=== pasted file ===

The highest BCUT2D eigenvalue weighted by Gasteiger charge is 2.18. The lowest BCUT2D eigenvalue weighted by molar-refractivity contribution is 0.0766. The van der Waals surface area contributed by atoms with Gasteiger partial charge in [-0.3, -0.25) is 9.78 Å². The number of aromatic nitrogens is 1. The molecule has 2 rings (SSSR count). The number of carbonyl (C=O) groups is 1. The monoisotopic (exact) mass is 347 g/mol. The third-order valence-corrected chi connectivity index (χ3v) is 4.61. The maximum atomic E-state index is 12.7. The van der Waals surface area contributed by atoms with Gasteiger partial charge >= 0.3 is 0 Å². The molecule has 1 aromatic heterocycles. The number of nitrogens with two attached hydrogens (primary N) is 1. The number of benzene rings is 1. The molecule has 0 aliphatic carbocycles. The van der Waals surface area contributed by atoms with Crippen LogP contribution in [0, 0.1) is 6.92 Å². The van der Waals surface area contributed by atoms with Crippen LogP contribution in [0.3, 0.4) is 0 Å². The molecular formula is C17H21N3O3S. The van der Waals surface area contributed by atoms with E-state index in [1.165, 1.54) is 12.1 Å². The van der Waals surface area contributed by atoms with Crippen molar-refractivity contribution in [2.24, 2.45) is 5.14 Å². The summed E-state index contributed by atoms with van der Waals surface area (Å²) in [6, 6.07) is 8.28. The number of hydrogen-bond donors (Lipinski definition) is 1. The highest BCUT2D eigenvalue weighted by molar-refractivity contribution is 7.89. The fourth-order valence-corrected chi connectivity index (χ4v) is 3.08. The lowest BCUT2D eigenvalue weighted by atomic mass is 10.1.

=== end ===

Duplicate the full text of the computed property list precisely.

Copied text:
The highest BCUT2D eigenvalue weighted by Gasteiger charge is 2.18. The lowest BCUT2D eigenvalue weighted by molar-refractivity contribution is 0.0766. The van der Waals surface area contributed by atoms with Gasteiger partial charge in [-0.3, -0.25) is 9.78 Å². The number of aromatic nitrogens is 1. The molecule has 2 rings (SSSR count). The number of carbonyl (C=O) groups is 1. The monoisotopic (exact) mass is 347 g/mol. The third-order valence-corrected chi connectivity index (χ3v) is 4.61. The maximum atomic E-state index is 12.7. The van der Waals surface area contributed by atoms with Gasteiger partial charge >= 0.3 is 0 Å². The molecule has 1 aromatic heterocycles. The number of nitrogens with two attached hydrogens (primary N) is 1. The number of benzene rings is 1. The molecule has 0 aliphatic carbocycles. The van der Waals surface area contributed by atoms with Crippen LogP contribution in [0, 0.1) is 6.92 Å². The van der Waals surface area contributed by atoms with Crippen LogP contribution in [0.3, 0.4) is 0 Å². The molecular formula is C17H21N3O3S. The van der Waals surface area contributed by atoms with E-state index in [1.165, 1.54) is 12.1 Å². The van der Waals surface area contributed by atoms with Crippen molar-refractivity contribution in [2.24, 2.45) is 5.14 Å². The summed E-state index contributed by atoms with van der Waals surface area (Å²) in [6, 6.07) is 8.28. The number of hydrogen-bond donors (Lipinski definition) is 1. The highest BCUT2D eigenvalue weighted by molar-refractivity contribution is 7.89. The fourth-order valence-corrected chi connectivity index (χ4v) is 3.08. The lowest BCUT2D eigenvalue weighted by atomic mass is 10.1.